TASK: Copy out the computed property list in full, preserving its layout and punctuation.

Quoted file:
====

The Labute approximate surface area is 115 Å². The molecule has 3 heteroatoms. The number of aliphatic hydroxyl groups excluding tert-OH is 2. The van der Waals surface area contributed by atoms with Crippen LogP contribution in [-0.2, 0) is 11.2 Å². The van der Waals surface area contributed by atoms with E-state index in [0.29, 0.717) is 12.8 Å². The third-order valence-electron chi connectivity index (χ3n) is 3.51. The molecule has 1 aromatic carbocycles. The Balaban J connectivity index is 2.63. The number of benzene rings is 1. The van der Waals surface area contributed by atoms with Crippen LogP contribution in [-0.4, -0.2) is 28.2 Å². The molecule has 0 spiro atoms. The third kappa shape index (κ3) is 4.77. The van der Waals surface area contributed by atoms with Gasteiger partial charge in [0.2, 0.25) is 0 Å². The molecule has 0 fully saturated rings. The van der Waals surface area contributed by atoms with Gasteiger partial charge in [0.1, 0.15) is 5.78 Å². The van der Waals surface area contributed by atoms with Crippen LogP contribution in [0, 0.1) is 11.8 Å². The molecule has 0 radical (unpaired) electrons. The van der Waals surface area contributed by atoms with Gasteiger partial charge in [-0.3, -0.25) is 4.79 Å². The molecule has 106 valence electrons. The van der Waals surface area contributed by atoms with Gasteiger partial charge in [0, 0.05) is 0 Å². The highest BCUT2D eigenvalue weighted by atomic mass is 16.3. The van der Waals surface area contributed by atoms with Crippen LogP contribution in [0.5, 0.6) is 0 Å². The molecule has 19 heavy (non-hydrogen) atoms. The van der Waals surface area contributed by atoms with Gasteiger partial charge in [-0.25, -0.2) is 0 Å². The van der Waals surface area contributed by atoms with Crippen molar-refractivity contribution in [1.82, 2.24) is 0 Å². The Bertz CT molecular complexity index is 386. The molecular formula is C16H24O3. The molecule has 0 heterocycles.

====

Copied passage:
The Labute approximate surface area is 115 Å². The molecule has 3 heteroatoms. The number of aliphatic hydroxyl groups excluding tert-OH is 2. The van der Waals surface area contributed by atoms with Crippen LogP contribution in [-0.2, 0) is 11.2 Å². The van der Waals surface area contributed by atoms with E-state index in [0.29, 0.717) is 12.8 Å². The third-order valence-electron chi connectivity index (χ3n) is 3.51. The molecule has 1 aromatic carbocycles. The Balaban J connectivity index is 2.63. The number of benzene rings is 1. The van der Waals surface area contributed by atoms with Crippen LogP contribution in [-0.4, -0.2) is 28.2 Å². The molecule has 0 spiro atoms. The third kappa shape index (κ3) is 4.77. The van der Waals surface area contributed by atoms with Gasteiger partial charge in [0.2, 0.25) is 0 Å². The molecule has 0 fully saturated rings. The van der Waals surface area contributed by atoms with Gasteiger partial charge in [0.1, 0.15) is 5.78 Å². The van der Waals surface area contributed by atoms with Crippen LogP contribution in [0, 0.1) is 11.8 Å². The molecule has 0 radical (unpaired) electrons. The van der Waals surface area contributed by atoms with Gasteiger partial charge in [-0.3, -0.25) is 4.79 Å². The molecule has 106 valence electrons. The van der Waals surface area contributed by atoms with Gasteiger partial charge in [0, 0.05) is 0 Å². The highest BCUT2D eigenvalue weighted by atomic mass is 16.3. The van der Waals surface area contributed by atoms with Crippen LogP contribution in [0.5, 0.6) is 0 Å². The molecule has 19 heavy (non-hydrogen) atoms. The van der Waals surface area contributed by atoms with Gasteiger partial charge in [-0.25, -0.2) is 0 Å². The van der Waals surface area contributed by atoms with Crippen molar-refractivity contribution in [1.82, 2.24) is 0 Å². The Bertz CT molecular complexity index is 386. The molecular formula is C16H24O3. The molecule has 0 heterocycles.